You have heard that it was said, "An eye for an eye and a tooth for a tooth." But I tell you not to resist evil. whoever slaps you on your right cheek, turn the other to him also. If anyone wants to sue you and take away your tunic, let him have your cloak also. And whoever compels you to go one mile, go with him two. Give to him who asks you, and from him who wants to borrow from you do not turn awayMathew 5:38-40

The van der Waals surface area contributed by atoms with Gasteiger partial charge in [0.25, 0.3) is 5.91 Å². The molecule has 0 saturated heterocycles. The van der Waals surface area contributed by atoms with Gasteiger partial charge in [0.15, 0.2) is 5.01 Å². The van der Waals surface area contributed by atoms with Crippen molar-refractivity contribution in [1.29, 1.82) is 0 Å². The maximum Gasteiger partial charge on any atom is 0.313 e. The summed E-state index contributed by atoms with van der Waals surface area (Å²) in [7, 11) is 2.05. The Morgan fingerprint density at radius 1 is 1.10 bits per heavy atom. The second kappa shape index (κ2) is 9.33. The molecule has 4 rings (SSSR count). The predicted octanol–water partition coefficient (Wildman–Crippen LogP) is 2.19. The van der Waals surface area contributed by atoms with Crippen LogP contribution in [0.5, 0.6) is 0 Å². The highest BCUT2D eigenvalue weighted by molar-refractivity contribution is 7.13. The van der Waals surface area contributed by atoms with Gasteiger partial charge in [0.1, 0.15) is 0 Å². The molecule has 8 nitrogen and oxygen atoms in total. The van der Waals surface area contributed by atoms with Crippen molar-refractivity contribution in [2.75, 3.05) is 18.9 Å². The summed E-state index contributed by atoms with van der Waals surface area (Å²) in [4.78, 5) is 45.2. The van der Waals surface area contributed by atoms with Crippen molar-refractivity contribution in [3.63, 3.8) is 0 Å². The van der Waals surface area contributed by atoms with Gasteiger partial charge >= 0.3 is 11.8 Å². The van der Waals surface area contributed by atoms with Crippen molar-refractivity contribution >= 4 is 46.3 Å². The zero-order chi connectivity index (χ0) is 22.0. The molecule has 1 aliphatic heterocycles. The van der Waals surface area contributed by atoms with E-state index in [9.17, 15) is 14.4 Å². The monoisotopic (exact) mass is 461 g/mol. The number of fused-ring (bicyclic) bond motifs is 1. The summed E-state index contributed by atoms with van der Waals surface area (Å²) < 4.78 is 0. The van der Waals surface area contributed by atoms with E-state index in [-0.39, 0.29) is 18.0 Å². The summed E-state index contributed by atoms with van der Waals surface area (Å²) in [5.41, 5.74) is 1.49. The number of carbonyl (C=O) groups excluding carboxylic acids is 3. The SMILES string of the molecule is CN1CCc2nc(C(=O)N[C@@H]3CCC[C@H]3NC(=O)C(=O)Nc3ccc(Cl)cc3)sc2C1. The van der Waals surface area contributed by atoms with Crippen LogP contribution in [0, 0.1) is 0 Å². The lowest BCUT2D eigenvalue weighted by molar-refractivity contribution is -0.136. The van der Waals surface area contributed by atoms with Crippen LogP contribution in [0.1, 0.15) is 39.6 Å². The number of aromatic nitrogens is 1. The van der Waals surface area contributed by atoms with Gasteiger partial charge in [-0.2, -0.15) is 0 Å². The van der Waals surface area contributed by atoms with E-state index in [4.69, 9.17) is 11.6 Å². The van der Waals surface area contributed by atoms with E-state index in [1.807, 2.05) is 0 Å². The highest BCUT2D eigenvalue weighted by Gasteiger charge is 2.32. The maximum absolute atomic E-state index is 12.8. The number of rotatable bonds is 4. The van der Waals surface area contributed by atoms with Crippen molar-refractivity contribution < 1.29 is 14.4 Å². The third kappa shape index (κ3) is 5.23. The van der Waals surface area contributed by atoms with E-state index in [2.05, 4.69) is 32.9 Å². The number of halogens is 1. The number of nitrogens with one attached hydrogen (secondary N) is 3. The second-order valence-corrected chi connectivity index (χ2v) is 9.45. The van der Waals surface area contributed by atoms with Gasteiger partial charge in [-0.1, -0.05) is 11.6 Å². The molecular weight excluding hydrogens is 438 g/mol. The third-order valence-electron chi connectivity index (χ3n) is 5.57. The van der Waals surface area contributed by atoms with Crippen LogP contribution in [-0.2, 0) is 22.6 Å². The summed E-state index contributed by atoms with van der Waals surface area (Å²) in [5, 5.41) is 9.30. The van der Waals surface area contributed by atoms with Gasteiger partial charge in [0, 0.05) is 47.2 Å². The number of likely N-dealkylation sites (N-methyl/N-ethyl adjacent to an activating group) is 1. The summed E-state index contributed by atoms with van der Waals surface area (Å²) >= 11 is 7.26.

We normally associate these verses with pacisfism but there is a little more to it than that. These verses were spoken in a culture where honor and shame were culturally significant. A slap in the face was viewed as degrading and was an effort to lower someone's status as they were publically shamed. What does this have to do with the right cheek and then the left cheek? For an answer we have to turn to the Mishnah, which is a collection of legal regulations from the 3rd century AD rabbinic Judaism. In the Mishnah penalties and compensation are prescribed that are due as punishments for various infractions. There was a difference in slapping someone with the back of the hand versus the palm of the hand. When Jesus says, "If someone strikes you on the right cheek," he is talking about a slap with the back of the hand as most people are right handed. The Mishnah lays out compensation for those who experienced such a shaming action: a slap with the palm of the hand carried a penalty twice as much as a slap with the back of the hand. Why should it contain a higher fine? Because to be struck on the right cheek, with the back of the hand, would be more degrading and shameful than to be struck on the left cheek with the palm of the hand. In effect, Jesus is saying, if someone degrades or shames you greatly by a backhanded slap on the right cheek, turn your left cheek to him and see if he's willing to say you are closer to his equal than the initial slap indicated. Of course, this would also inflict more compensatory damage to the one doing the slapping. This verse does not say as much about pacifism as it has to say about the culture of honor and shame that they lived in. They heard the words totally different than we hear them today.Matt Dabbs, "What Does it Mean to Turn the Other Cheek"